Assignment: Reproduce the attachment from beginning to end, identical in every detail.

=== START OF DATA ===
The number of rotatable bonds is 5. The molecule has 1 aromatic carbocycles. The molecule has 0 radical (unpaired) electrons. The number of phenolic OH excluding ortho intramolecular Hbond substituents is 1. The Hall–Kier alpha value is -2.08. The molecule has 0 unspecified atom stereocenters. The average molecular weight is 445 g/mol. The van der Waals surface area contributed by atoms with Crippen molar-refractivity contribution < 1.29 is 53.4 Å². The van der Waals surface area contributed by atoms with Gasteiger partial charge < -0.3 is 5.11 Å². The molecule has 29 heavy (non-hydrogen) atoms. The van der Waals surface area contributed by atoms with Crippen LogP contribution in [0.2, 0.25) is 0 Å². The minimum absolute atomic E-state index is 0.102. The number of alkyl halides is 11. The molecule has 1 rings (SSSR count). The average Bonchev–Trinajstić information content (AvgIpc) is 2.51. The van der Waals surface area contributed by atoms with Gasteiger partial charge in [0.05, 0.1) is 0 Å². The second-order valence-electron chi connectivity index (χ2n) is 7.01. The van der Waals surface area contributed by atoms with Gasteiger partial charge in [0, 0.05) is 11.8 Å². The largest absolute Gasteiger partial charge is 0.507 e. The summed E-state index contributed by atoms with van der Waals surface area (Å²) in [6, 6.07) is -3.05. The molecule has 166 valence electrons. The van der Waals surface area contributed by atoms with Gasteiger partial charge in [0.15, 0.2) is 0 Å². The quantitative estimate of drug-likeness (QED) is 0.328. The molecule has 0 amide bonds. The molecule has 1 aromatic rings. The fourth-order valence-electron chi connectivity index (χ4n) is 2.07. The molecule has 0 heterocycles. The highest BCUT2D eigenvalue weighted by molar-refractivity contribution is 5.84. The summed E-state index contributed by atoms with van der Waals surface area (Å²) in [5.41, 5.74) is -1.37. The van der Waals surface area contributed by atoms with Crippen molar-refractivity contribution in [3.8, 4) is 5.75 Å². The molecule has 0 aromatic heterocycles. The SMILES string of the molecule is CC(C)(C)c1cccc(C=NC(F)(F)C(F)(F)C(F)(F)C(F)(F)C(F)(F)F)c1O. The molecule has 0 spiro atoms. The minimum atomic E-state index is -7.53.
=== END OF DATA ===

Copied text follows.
The number of rotatable bonds is 5. The molecule has 1 aromatic carbocycles. The molecule has 0 radical (unpaired) electrons. The number of phenolic OH excluding ortho intramolecular Hbond substituents is 1. The Hall–Kier alpha value is -2.08. The molecule has 0 unspecified atom stereocenters. The average molecular weight is 445 g/mol. The van der Waals surface area contributed by atoms with Crippen molar-refractivity contribution < 1.29 is 53.4 Å². The van der Waals surface area contributed by atoms with Gasteiger partial charge < -0.3 is 5.11 Å². The molecule has 29 heavy (non-hydrogen) atoms. The van der Waals surface area contributed by atoms with Crippen LogP contribution in [0.2, 0.25) is 0 Å². The minimum absolute atomic E-state index is 0.102. The number of alkyl halides is 11. The molecule has 1 rings (SSSR count). The average Bonchev–Trinajstić information content (AvgIpc) is 2.51. The van der Waals surface area contributed by atoms with Gasteiger partial charge in [0.05, 0.1) is 0 Å². The second-order valence-electron chi connectivity index (χ2n) is 7.01. The van der Waals surface area contributed by atoms with Gasteiger partial charge in [0, 0.05) is 11.8 Å². The largest absolute Gasteiger partial charge is 0.507 e. The summed E-state index contributed by atoms with van der Waals surface area (Å²) in [6, 6.07) is -3.05. The molecule has 166 valence electrons. The van der Waals surface area contributed by atoms with Gasteiger partial charge in [0.15, 0.2) is 0 Å². The quantitative estimate of drug-likeness (QED) is 0.328. The molecule has 0 amide bonds. The molecule has 1 aromatic rings. The fourth-order valence-electron chi connectivity index (χ4n) is 2.07. The molecule has 0 heterocycles. The highest BCUT2D eigenvalue weighted by molar-refractivity contribution is 5.84. The summed E-state index contributed by atoms with van der Waals surface area (Å²) in [5.41, 5.74) is -1.37. The van der Waals surface area contributed by atoms with Crippen molar-refractivity contribution in [3.8, 4) is 5.75 Å². The molecule has 0 aromatic heterocycles. The SMILES string of the molecule is CC(C)(C)c1cccc(C=NC(F)(F)C(F)(F)C(F)(F)C(F)(F)C(F)(F)F)c1O. The molecule has 0 spiro atoms. The minimum atomic E-state index is -7.53.